New Zealand Classic Car - - Contents -

As the cold weather starts to set in (was there a sum­mer?) and the car-show cal­en­dar be­gins to be less ac­tive, I thought it would be ap­pro­pri­ate to do jus­tice to an in­au­gu­ral event that took place this year on Banks Penin­sula — La Grande Auto Show, held on Sat­ur­day March 18, 2017, at the Recre­ation Ground in Akaroa.

The idea took shape when a pas­sion­ate group of in­di­vid­u­als and car en­thu­si­asts — in­clud­ing com­mu­nity-de­vel­op­ment ad­vi­sors — felt the need to raise funds for the re­place­ment of the Akaroa Health Hub, which is in­tended to suc­ceed the old hospi­tal that was dam­aged in the 2010 Can­ter­bury earthquake.

The La Grand Auto Show was a com­plete suc­cess. It brought to­gether many of Can­ter­bury’s top cars and al­lowed peo­ple of all ages full ac­cess to view the ve­hi­cles and meet their own­ers. There were fea­ture race cars and most ex­otic mar­ques from all pe­ri­ods. The event was so suc­cess­ful that the or­ga­niz­ers are now se­ri­ously con­sid­er­ing mak­ing this an an­nual Akaroa event.

Just like the Art Deco Fes­ti­val in Napier, La Grande Auto Show was an event driven by pas­sion. It was great to see chil­dren and teenagers hav­ing fun. They got close to the cars, and one could see that, one day, these kids will be­come proud own­ers of their own clas­sics.

Themed events

We need more lo­cal events in­volv­ing clas­sic and vintage ve­hi­cles in New Zealand. We need com­mu­nity-de­vel­op­ment ad­vi­sors in ev­ery town and city, who are pas­sion­ate about their her­itage, to cre­ate a last­ing ef­fect in their com­mu­ni­ties. Akaroa has that French con­nec­tion, Napier has the art deco, Oa­maru has the Vic­to­rian con­nec­tion, and so on. There are so many small towns and vil­lages in New Zealand that could boost their economies through themed events.

A well-themed event will see peo­ple at­tend­ing from all over New Zealand and pos­si­bly from over­seas. This means busi­ness for a com­mu­nity, with vis­i­tors spend­ing on ac­com­mo­da­tion, cater­ing, lo­cal pro­duce and mer­chan­dise, sou­venirs, etc. Par­tic­i­pants and spec­ta­tors drop plenty of cash into small-town economies, and this should bring a sub­stan­tial pos­i­tive eco­nomic im­pact to ev­ery com­mu­nity, while broad­en­ing the in­ter­est in clas­sic and vintage ve­hi­cles.

Ev­ery event should be­come an in­te­gral part of a re­gion’s iden­tity, and, in New Zealand,

na­ture has been kind enough to pro­vide us with the ba­sic re­quire­ments. We have friendly cities, towns, and vil­lages; scenic coun­try roads; and beau­ti­ful walk­ways. These bless­ings aren’t just good for the peo­ple who live in those places but also for re­gional economies.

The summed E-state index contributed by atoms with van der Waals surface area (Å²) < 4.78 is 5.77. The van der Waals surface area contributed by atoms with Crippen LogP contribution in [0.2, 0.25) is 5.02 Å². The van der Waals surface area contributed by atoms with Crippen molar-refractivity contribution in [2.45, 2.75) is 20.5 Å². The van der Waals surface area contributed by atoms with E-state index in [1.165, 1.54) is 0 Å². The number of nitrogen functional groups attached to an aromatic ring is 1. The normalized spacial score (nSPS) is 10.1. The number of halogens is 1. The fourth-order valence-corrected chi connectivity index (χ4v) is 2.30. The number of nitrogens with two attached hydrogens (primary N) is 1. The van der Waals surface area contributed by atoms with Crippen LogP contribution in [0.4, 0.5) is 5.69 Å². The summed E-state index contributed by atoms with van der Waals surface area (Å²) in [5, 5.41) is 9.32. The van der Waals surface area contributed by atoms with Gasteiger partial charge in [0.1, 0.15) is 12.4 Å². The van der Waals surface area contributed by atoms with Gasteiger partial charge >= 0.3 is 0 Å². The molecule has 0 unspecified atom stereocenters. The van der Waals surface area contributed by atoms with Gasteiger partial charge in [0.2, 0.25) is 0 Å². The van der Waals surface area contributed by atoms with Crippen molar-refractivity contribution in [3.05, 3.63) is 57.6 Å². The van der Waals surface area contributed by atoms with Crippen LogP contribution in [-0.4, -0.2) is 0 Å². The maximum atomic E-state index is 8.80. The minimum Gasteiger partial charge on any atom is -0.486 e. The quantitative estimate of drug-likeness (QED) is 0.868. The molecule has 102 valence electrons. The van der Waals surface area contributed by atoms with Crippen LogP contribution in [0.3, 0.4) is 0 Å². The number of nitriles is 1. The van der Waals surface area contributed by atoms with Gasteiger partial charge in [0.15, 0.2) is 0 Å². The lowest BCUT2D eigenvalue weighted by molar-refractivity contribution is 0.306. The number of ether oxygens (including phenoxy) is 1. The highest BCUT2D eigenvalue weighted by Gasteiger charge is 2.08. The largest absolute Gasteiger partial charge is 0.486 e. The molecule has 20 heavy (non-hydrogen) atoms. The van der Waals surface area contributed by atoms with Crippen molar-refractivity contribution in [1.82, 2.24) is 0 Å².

Our cul­ture

Clas­sic and vintage ve­hi­cles have an hon­oured place in our cul­ture, and for com­mu­ni­ties look­ing to up the ante, in terms of ad­ven­ture or eco­nomic de­vel­op­ment, these ve­hi­cles should be con­sid­ered, be­cause they do con­trib­ute sig­nif­i­cantly to our economies.

For ex­am­ple, who would have thought that a pa­rade of clas­sic Amer­i­can cars could kick­start com­mu­nity de­vel­op­ment in Waitara? Ameri­carna is, af­ter all, a tour­ing clas­sic car show. Host­ing Ameri­carna in Waitara is a great ex­am­ple of how com­mu­nity de­vel­op­ment gath­ers mo­men­tum when there is an event to fo­cus on, es­pe­cially one which is guar­an­teed in­ter­na­tional cov­er­age! The fo­cus is on en­cour­ag­ing trade, as well as the par­tic­i­pa­tion of lo­cals. On the day, 400 clas­sic Amer­i­can cars cruise the main street as bands play, spot prizes get won, and a lo­cal MC rouses the crowds. The street is lined with en­ter­tain­ers, such as an Amer­i­can-themed clown on stilts and Amer­i­can-themed belly dancers; face pain­ters; food stalls (in­clud­ing hangi); over 30 mar­ket stalls; and per­for­mances by lo­cal chil­dren.

Build­ing on the skills of lo­cal res­i­dents, the power of lo­cal as­so­ci­a­tions, and the sup­port­ive func­tions of lo­cal in­sti­tu­tions, com­mu­ni­ty­de­vel­op­ment or­ga­niz­ers draw on ex­ist­ing com­mu­nity strengths to build a stronger, more sus­tain­able com­mu­ni­ties for the fu­ture.

In Waitara, to or­ga­nize the first Ameri­carna, that meant col­lab­o­ra­tion and co­or­di­na­tion, and us­ing the main street and its re­tail­ers, in­stead of the beach. It was the com­mu­nity-de­vel­op­ment ad­vi­sors who or­ga­nized a town meet­ing to see what re­tail­ers and busi­ness peo­ple wanted to do for Ameri­carna at­ten­dees. From this meet­ing, a busi­ness and pro­mo­tions as­so­ci­a­tion was born to cater for the event. With Ameri­carna as the cat­a­lyst, for the first time, all the Waitara re­tail­ers came to­gether to close the main street, set up mar­ket stalls, and cel­e­brate.

Schools and chil­dren also came to­gether with lo­cal busi­nesses to fundraise, as well as pro­vid­ing kapa haka groups, which per­formed powhiri and poro­poroaki for the guests. Lo­cal busi­nesses do­nated sound sys­tems and trucks for stages, while lo­cal ser­vice clubs pro­vided en­ter­tain­ment, mar­shalling, food, and cleanup crews af­ter­wards. Even lo­cal bands had the chance to show­case their tal­ent for US tele­vi­sion.

And what a suc­cess this all was! Waitara re­tail­ers had their big­gest trad­ing day on record, and pos­i­tive me­dia cov­er­age of a for­merly down-on-its-luck town reached across Taranaki, Aotearoa New Zealand, and the US. Hun­dreds of Waitara res­i­dents came out, proud of their town, to cel­e­brate to­gether. Great show — great com­mu­nity spirit!

Un­til next month, drive safely.

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